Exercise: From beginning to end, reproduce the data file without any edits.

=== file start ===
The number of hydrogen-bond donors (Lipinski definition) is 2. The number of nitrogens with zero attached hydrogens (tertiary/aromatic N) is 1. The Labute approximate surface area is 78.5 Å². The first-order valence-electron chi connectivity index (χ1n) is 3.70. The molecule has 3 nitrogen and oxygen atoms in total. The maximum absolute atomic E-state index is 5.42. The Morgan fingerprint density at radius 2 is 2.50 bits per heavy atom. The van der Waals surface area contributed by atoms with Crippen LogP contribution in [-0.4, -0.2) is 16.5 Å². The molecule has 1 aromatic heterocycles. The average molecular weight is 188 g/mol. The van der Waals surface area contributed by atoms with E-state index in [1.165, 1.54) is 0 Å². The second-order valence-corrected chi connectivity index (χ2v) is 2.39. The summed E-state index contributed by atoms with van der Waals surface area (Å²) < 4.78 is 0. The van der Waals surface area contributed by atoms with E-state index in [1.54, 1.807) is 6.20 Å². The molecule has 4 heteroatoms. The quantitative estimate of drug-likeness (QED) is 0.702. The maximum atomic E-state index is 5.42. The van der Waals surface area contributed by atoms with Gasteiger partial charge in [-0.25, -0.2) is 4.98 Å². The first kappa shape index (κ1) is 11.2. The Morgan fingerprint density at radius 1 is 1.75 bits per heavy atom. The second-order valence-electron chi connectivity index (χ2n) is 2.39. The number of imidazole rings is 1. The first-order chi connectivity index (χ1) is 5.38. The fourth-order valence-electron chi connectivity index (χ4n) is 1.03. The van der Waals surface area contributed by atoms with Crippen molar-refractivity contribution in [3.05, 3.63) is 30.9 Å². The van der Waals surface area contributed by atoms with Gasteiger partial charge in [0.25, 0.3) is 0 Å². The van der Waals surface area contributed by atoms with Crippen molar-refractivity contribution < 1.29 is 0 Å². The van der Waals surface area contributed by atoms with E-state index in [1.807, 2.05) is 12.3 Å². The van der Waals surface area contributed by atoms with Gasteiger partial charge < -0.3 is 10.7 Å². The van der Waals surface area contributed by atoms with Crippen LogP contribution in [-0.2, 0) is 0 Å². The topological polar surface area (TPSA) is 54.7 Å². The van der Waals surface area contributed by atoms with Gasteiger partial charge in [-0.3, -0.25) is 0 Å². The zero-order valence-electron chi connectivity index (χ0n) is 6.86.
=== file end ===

The number of hydrogen-bond donors (Lipinski definition) is 2. The number of nitrogens with zero attached hydrogens (tertiary/aromatic N) is 1. The Labute approximate surface area is 78.5 Å². The first-order valence-electron chi connectivity index (χ1n) is 3.70. The molecule has 3 nitrogen and oxygen atoms in total. The maximum absolute atomic E-state index is 5.42. The Morgan fingerprint density at radius 2 is 2.50 bits per heavy atom. The van der Waals surface area contributed by atoms with Crippen LogP contribution in [-0.4, -0.2) is 16.5 Å². The molecule has 1 aromatic heterocycles. The average molecular weight is 188 g/mol. The van der Waals surface area contributed by atoms with E-state index in [1.165, 1.54) is 0 Å². The second-order valence-corrected chi connectivity index (χ2v) is 2.39. The summed E-state index contributed by atoms with van der Waals surface area (Å²) < 4.78 is 0. The van der Waals surface area contributed by atoms with E-state index in [1.54, 1.807) is 6.20 Å². The molecule has 4 heteroatoms. The quantitative estimate of drug-likeness (QED) is 0.702. The maximum atomic E-state index is 5.42. The van der Waals surface area contributed by atoms with Gasteiger partial charge in [-0.25, -0.2) is 4.98 Å². The first kappa shape index (κ1) is 11.2. The Morgan fingerprint density at radius 1 is 1.75 bits per heavy atom. The second-order valence-electron chi connectivity index (χ2n) is 2.39. The number of imidazole rings is 1. The first-order chi connectivity index (χ1) is 5.38. The fourth-order valence-electron chi connectivity index (χ4n) is 1.03. The van der Waals surface area contributed by atoms with Crippen molar-refractivity contribution in [3.05, 3.63) is 30.9 Å². The van der Waals surface area contributed by atoms with Gasteiger partial charge in [0.25, 0.3) is 0 Å². The van der Waals surface area contributed by atoms with Crippen molar-refractivity contribution < 1.29 is 0 Å². The van der Waals surface area contributed by atoms with E-state index in [1.807, 2.05) is 12.3 Å². The van der Waals surface area contributed by atoms with Gasteiger partial charge < -0.3 is 10.7 Å². The van der Waals surface area contributed by atoms with Crippen LogP contribution in [-0.2, 0) is 0 Å². The topological polar surface area (TPSA) is 54.7 Å². The van der Waals surface area contributed by atoms with Gasteiger partial charge in [-0.3, -0.25) is 0 Å². The zero-order valence-electron chi connectivity index (χ0n) is 6.86.